9/7/2019. I am the secretary of the Phillip Island Cemetery Trust, located about 80 miles south of Melbourne, and we are currently writing the history of all those buried within our Cemetery from 1870 until 1920. We have brothers George William Lock and John Barnard Lock in our Cemetery – they were the sons of John Lock and his wife Ann Bagshaw and both were born in Steeple Barton in the 1830s.. From the 1851 Uk Census, it appears that their father was an innkeeper in Steeple Barton. Are you able to give me an idea as to the number of Inns (and names if possible) which would have operated in Steeple Barton in the 1850s?
31/7/2019. BHG. In the 1851 census John Lock is listed as Innkeeper at The Carpenters Arms. I attach a note and a photo from the files on the history of the Carpenters Arms.
Phillip Island Cemetery Trust. I want to sincerely thank you for your time in pursuing this information. The photos of the Carpenters Arms Inn will be a great addition to the Lock story.
BHG. It would be intriguing to understand the circumstances of the family’s transfer to Australia. Were they driven by agricultural poverty, prospect of a better life or by the hand of the law?
Our next Winter Event will be an illustrated talk on Friday December 6th, 2019 at 7.30pm in the Alice Marshall Hall in Middle Barton.
Our lecturer is Roy Cox, Estates Director, Blenheim Palace and his subject will be ‘The Blenheim Palace Lake Dredge and Bridge Repair’.
The Group’s books will be on sale and a Raffle will be organised to help the Group’s fund-raising activities.
Blenheim Palace, Lake and Bridge – ‘best view in England’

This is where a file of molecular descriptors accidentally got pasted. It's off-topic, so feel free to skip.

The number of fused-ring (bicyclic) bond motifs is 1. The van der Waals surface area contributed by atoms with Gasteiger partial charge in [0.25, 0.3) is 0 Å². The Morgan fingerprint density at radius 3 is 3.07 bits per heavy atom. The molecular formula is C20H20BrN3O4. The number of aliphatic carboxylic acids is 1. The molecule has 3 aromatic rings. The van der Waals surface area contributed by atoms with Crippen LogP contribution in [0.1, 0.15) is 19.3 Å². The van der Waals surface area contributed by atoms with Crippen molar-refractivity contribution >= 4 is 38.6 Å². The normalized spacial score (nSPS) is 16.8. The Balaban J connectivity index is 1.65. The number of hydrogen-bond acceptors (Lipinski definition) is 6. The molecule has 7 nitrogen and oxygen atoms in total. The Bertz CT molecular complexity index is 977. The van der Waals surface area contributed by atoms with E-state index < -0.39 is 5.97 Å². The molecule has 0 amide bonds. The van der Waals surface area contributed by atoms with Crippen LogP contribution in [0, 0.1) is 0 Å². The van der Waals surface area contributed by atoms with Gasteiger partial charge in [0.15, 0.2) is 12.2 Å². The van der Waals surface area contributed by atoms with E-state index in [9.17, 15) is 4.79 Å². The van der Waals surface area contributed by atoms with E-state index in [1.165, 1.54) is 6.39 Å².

from the BBC NEWS……..
A series of mysterious rooms have been revealed after lakes at Blenheim Palace were drained in a bid to save a bridge. The stately home needs to remove 400,000 tonnes of silt to protect the Grade I-listed Grand Bridge. The bridge contains more than 30 rooms that were flooded when Lancelot “Capability” Brown created lakes on the estate in the 1760s.
Head of estates Roy Cox called it “one of the most intriguing and fascinating buildings at Blenheim”. Originally designed to be a “habitable viaduct” by architect and playwright Sir John Vanbrugh in 1708, it contains ground floor rooms with fireplaces and chimneys, and a large windowless chamber that appears to be a theatre. Discoveries range from graffiti dating from the 1760s to sunken boats used for reed cutting in the 1950s.
Boat (1950s) abandoned in a room in the Blenheim lake bridge.
The scale and cost of Sir John’s grand plans led to a falling out with Sarah, First Duchess of Marlborough, and he was banned from the estate. The duchess sarcastically described one room as “for a ball if there were occasion”, with records also detailing a bathing place and a boathouse.
Mr Cox said: “We’re currently undertaking a full internal 3D survey as part of a major restoration project. “It has already revealed a large number of rooms and passageways, some containing original plasterwork, stairways and potentially cooking ranges. “Many of the lower rooms were flooded when ‘Capability’ Brown raised the water level in the 18th Century to create the lakes.” There is no evidence the rooms Sir John created were ever used.
The palace in Oxfordshire is a World Heritage Site and the birthplace of Sir Winston Churchill.